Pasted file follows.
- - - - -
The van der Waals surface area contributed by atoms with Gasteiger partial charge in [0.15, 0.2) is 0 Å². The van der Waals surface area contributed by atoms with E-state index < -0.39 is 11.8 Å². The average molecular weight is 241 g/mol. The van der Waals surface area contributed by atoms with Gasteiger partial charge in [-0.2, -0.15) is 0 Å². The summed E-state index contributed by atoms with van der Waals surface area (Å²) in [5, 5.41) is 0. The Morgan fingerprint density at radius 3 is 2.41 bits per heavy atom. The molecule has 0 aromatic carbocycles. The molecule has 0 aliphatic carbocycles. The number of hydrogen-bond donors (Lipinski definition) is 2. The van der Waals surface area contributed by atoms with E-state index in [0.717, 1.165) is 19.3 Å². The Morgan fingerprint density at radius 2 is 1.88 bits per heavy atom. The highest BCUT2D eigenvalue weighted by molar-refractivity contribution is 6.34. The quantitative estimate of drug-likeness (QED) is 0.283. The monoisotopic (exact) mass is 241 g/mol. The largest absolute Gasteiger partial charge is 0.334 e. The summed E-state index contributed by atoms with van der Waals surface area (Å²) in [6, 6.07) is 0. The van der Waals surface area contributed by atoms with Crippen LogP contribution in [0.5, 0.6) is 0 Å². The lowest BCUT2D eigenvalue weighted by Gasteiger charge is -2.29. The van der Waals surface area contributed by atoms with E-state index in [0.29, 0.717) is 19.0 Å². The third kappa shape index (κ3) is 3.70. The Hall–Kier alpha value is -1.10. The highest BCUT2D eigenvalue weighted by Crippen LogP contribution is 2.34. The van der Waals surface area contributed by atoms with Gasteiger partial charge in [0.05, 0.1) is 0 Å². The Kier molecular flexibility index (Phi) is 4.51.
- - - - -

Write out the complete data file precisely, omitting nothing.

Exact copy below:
The van der Waals surface area contributed by atoms with Gasteiger partial charge in [0.15, 0.2) is 0 Å². The van der Waals surface area contributed by atoms with E-state index < -0.39 is 11.8 Å². The average molecular weight is 241 g/mol. The van der Waals surface area contributed by atoms with Gasteiger partial charge in [-0.2, -0.15) is 0 Å². The summed E-state index contributed by atoms with van der Waals surface area (Å²) in [5, 5.41) is 0. The Morgan fingerprint density at radius 3 is 2.41 bits per heavy atom. The molecule has 0 aromatic carbocycles. The molecule has 0 aliphatic carbocycles. The number of hydrogen-bond donors (Lipinski definition) is 2. The van der Waals surface area contributed by atoms with E-state index in [0.717, 1.165) is 19.3 Å². The Morgan fingerprint density at radius 2 is 1.88 bits per heavy atom. The highest BCUT2D eigenvalue weighted by molar-refractivity contribution is 6.34. The quantitative estimate of drug-likeness (QED) is 0.283. The monoisotopic (exact) mass is 241 g/mol. The largest absolute Gasteiger partial charge is 0.334 e. The summed E-state index contributed by atoms with van der Waals surface area (Å²) in [6, 6.07) is 0. The van der Waals surface area contributed by atoms with Crippen LogP contribution in [0.5, 0.6) is 0 Å². The lowest BCUT2D eigenvalue weighted by Gasteiger charge is -2.29. The van der Waals surface area contributed by atoms with E-state index in [0.29, 0.717) is 19.0 Å². The third kappa shape index (κ3) is 3.70. The Hall–Kier alpha value is -1.10. The highest BCUT2D eigenvalue weighted by Crippen LogP contribution is 2.34. The van der Waals surface area contributed by atoms with Gasteiger partial charge in [0.05, 0.1) is 0 Å². The Kier molecular flexibility index (Phi) is 4.51.